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UNCRC.txt (7279B)

      1 [This document is in plain-text format. I do not have access to a word
      2 processor compatible with Microsoft Word document formats. I hope my
      3 input will still be considered. If I must, I can find someone to
      4 convert and redistribute this into a doc, docx, odt, pdf, or any other
      5 format suitable for the convention's consumption.]
      8 My comment focuses on paragraph 63 in the "DRAFT Guidelines on the
      9 implementation of the Optional Protocol to the Convention on the Rights
     10 of the Child on the sale of children, child prostitution and child
     11 pornography", quoted below:
     13 > The Committee is of the view that “simulated explicit sexual
     14 > activities” should be interpreted as including any material, online
     15 > or offline, that depicts or otherwise represents any person appearing
     16 > to be a child engaged in real or simulated sexually explicit conduct
     17 > and realistic and/or virtual depictions of a child engaged in
     18 > sexually explicit conduct. Such depictions contribute to normalising
     19 > the sexualisation of children and fuels the demand of child sexual
     20 > abuse material.  
     22 While I appreciate the efforts to combat abusive behaviour on a global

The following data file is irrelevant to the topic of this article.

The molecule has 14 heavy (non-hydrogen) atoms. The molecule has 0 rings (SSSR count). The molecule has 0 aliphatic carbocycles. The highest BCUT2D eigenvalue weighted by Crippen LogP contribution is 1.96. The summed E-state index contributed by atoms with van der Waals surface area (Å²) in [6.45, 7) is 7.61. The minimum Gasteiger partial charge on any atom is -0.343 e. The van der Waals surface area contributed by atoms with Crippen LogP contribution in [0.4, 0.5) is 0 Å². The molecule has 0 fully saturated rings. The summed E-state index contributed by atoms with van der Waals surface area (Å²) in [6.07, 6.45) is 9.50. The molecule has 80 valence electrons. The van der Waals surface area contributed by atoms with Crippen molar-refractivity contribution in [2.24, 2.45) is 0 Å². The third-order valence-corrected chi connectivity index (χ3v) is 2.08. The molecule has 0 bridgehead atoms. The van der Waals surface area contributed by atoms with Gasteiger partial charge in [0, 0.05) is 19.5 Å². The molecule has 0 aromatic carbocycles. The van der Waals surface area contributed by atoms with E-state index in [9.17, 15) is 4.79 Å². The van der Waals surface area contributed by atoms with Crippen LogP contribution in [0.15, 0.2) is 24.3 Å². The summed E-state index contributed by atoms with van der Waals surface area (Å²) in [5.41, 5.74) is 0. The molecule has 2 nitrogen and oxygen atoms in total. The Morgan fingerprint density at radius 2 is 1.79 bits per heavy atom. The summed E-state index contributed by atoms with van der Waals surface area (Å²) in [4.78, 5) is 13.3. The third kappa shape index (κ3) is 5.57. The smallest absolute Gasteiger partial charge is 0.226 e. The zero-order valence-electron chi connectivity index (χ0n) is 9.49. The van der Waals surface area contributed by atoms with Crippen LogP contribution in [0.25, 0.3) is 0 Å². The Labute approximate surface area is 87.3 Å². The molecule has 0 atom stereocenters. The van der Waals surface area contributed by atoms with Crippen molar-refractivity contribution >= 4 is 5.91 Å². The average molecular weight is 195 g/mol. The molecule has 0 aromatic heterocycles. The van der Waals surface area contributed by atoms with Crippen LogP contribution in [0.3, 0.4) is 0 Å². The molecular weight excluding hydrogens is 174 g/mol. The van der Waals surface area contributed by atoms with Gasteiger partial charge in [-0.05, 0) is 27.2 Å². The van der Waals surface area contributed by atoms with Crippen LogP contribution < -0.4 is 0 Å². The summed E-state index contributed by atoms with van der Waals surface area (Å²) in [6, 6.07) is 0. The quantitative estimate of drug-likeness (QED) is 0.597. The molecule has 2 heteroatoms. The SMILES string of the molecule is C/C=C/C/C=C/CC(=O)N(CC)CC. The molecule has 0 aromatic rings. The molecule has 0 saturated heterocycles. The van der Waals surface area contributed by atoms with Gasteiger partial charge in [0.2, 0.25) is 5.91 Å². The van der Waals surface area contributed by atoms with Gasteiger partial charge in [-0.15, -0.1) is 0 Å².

23 scale, I am sceptical of some of the approaches that would be taken, as
     24 described in this draft. I will bullet point my concerns below, as a
     25 summary, and go into detail shortly thereafter.
     27 My concerns:
     28  1. I am troubled by the implications of treating "simulated explicit
     29     sexual activities" equally to real acts of sexual abuse,
     30     molestation, rape, manufacture of pornography involving
     31     unconsenting human parties, and the like.
     32  2. Further, I would like to see this draft revised in order to promise
     33     action against sexual abuse against parties of any age, not just
     34     children.
     37 To expand on my first concern, I realise there is a fear of negative
     38 effect concerning society's exposure to simulated sexual content
     39 involving fictional minors. I believe this fear is best addressed by
     40 analogy: there are numerous fictional works addressing themes that are
     41 unpleasant to many -- themes such as sex, violence, and any other
     42 manner of activity that is seen as taboo if acted upon in a
     43 nonfictional setting. While these themes are largely distasteful, they
     44 serve purpose by being published in fictional works:
     45  - Audiences can derive educational benefit from these works, as to